Despite the DOHMH statement that the outbreak had concluded, residents, people who work in the area, and anyone traveling through Upper Manhattan should remain alert. Someone who is infected might not show symptoms immediately because of the disease’s long incubation period, which can be up to two weeks.

Legionnaires’ disease is not contagious – that is, it cannot be passed from person to person. If it is caught early enough, it can be treated with antibiotics.

Anyone with flu-like symptoms – difficulty breathing, cough, fever – should see their doctor out of an abundance of caution.

Upper Manhattan outbreaks: hard to diagnose

Because symptoms of Legionnaires’ disease are similar to symptoms of pneumonia (lung infection) or influenza (flu), many cases go unreported. The Centers for Disease Control and Prevention (CDC) has compiled statistics that show that only about 5,000 of the estimated 25,000 annual cases in the U.S. are reported because of the disease’s nonspecific signs and symptoms.

Approximately 10 percent of people infected with Legionella bacteria (Legionella pneumophila) will die from the infection.

Upper Manhattan outbreaks: symptoms

Symptoms of Legionnaires’ disease generally begin with:

  • severe headaches
  • fever, which can be 104 degrees or higher
  • chills
  • muscle aches
  • suppressed appetite.

After a few days, however, symptoms can worsen to include:

  • chest pain, or pleuritic chest pain, which is pain caused by inflamed lungs
  • difficulty breathing, or dyspnea
  • coughing, which can bring up blood or mucus
  • gastrointestinal problems, such as diarrhea, nausea, vomiting, etc.
  • mental agitation and confusion.

Upper Manhattan outbreaks: high risk

Anyone can breathe in Legionella bacteria, but those most susceptible to becoming ill include:

  • people 50 or older
  • smokers, both current and former
  • people with a chronic lung disease, or COPD (most commonly, emphysema or bronchitis)
  • people with a suppressed immune system
  • heavy drinkers of alcoholic beverages
  • organ-transplant recipients
  • people on specific drug protocols (corticosteroids, for instance).

Upper Manhattan outbreaks: vapor, mist

Legionnaires’ disease – also known as legionellosis or Legionella pneumonia – is contracted by inhaling microscopic water droplets (mist or vapor). Legionella bacteria grow best in warm water, and they are found primarily in human-made environments, including:

  • cooling towers of air conditioning systems, as is the case with these outbreaks
  • water systems, like those used in hospitals, nursing homes, and hotels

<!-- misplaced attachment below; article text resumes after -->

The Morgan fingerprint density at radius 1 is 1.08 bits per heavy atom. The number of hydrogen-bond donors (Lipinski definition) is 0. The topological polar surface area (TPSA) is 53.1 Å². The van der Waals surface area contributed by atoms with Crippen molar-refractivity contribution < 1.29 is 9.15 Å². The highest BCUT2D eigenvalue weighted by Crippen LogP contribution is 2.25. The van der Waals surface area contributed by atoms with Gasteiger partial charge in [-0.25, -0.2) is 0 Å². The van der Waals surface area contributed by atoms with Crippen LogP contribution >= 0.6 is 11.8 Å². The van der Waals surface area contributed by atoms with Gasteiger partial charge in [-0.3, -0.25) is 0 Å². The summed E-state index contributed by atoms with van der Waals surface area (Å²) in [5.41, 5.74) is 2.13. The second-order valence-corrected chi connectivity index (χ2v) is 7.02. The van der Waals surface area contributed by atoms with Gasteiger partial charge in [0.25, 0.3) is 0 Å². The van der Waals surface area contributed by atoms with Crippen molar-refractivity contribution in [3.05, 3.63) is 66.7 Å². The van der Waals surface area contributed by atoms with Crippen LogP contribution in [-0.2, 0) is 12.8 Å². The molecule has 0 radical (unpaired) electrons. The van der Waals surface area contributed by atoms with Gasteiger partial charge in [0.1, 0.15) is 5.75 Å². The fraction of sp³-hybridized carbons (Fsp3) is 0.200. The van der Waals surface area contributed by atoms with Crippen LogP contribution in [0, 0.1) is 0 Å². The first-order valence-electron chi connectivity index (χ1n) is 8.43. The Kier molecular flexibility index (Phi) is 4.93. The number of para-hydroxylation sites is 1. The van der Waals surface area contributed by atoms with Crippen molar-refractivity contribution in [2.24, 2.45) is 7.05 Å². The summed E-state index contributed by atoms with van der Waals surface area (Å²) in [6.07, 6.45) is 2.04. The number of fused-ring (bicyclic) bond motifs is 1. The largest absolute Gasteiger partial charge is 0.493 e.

• large plumbing systems
  • hot-water tanks and heaters
  • showers and faucets
  • mist machines, like those used in the produce sections of grocery stores
  • hand-held sprayers
  • swimming pools, whirlpools, hot tubs
  • physical-therapy equipment
  • decorative fountains.

Sick with Legionnaires’ disease?
Call (612) 337-6126
Elliot Olsen has decades of experience representing people harmed by Legionnaires’ disease, and he has regained millions of dollars for them. If you or a family member contracted Legionnaires’ disease in McHenry County or at Warren Barr, you might have cause to file a lawsuit. Call (612) 337-6126 for a free consultation.


For the third time this year, a Legionnaires’ disease cluster has hit McHenry County after three cases of the respiratory illness were confirmed in residents at a senior living community, according to an Illinois Department of Public Health (IDPH) news release. A third case of the disease also was just added to the count for Warren Barr South Loop nursing home in Chicago.

While all three cases of the McHenry County cluster are linked to residents at McHenry Villa Senior Living (3516 Waukegan Road in the city of McHenry), health officials are investigating whether the facility is the source of the illnesses. All three patients also had potential outside exposures.

Two of those potential exposures were at Centegra Hospital-McHenry, part of Northwestern Medicine.

“Within the last month, we completed a routine water test at our McHenry Hospital, and the results showed there was no Legionella pneumophila in the water,” according to a statement by Michelle Green, Northwestern Medicine’s media relations manager. “We do not believe our hospital was the site for this exposure.”

Second issue for McHenry Villa
In September, the McHenry Villa flooded after a water pipe burst, causing the 100-plus residents to be temporarily moved for a month. McHenry Villa’s executive director, Noreen Zaio, said it is unknown if the flooding had anything to do with the cluster of Legionnaires cases.

“The health and safety of our residents and staff is our number one priority, and our staff will continue to ensure our residents receive uninterrupted service,” Zaio was quoted in a statement. “We will continue to work closely with the department of health to support its efforts and follow all the recommended guidelines and procedures to minimize exposure for residents, visitors, and staff.”

Zaio confirmed that McHenry Villa is notifying all residents and staff, in addition to following all health-department recommendations, to minimize exposure.

Watch for symptoms
If you are a resident or employee of McHenry Villa or have visited the facility and are feeling pneumonia- or flu-like symptoms, you should see your health-care provider out of an abundance of caution.

  • people 50 years of age or older
  • smokers, both current and former
  • heavy drinkers of alcoholic beverages
  • people with chronic lung disease
  • people with compromised immune systems